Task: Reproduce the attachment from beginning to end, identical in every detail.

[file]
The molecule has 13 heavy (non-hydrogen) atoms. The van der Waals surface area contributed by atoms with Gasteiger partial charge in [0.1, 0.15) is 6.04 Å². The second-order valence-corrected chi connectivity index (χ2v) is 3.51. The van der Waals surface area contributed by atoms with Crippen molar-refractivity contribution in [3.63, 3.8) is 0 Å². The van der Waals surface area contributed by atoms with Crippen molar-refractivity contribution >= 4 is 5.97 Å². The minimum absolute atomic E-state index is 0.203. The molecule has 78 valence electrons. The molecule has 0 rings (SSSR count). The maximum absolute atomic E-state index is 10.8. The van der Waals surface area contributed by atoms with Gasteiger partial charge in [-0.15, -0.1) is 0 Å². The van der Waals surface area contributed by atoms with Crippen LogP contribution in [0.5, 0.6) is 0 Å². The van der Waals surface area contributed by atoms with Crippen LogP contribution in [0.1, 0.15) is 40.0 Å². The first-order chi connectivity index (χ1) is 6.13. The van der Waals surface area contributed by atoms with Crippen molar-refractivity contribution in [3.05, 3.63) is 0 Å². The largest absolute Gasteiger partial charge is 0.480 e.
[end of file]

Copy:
The molecule has 13 heavy (non-hydrogen) atoms. The van der Waals surface area contributed by atoms with Gasteiger partial charge in [0.1, 0.15) is 6.04 Å². The second-order valence-corrected chi connectivity index (χ2v) is 3.51. The van der Waals surface area contributed by atoms with Crippen molar-refractivity contribution in [3.63, 3.8) is 0 Å². The van der Waals surface area contributed by atoms with Crippen molar-refractivity contribution >= 4 is 5.97 Å². The minimum absolute atomic E-state index is 0.203. The molecule has 78 valence electrons. The molecule has 0 rings (SSSR count). The maximum absolute atomic E-state index is 10.8. The van der Waals surface area contributed by atoms with Gasteiger partial charge in [-0.15, -0.1) is 0 Å². The van der Waals surface area contributed by atoms with Crippen LogP contribution in [0.5, 0.6) is 0 Å². The van der Waals surface area contributed by atoms with Crippen LogP contribution in [0.1, 0.15) is 40.0 Å². The first-order chi connectivity index (χ1) is 6.13. The van der Waals surface area contributed by atoms with Crippen molar-refractivity contribution in [3.05, 3.63) is 0 Å². The largest absolute Gasteiger partial charge is 0.480 e.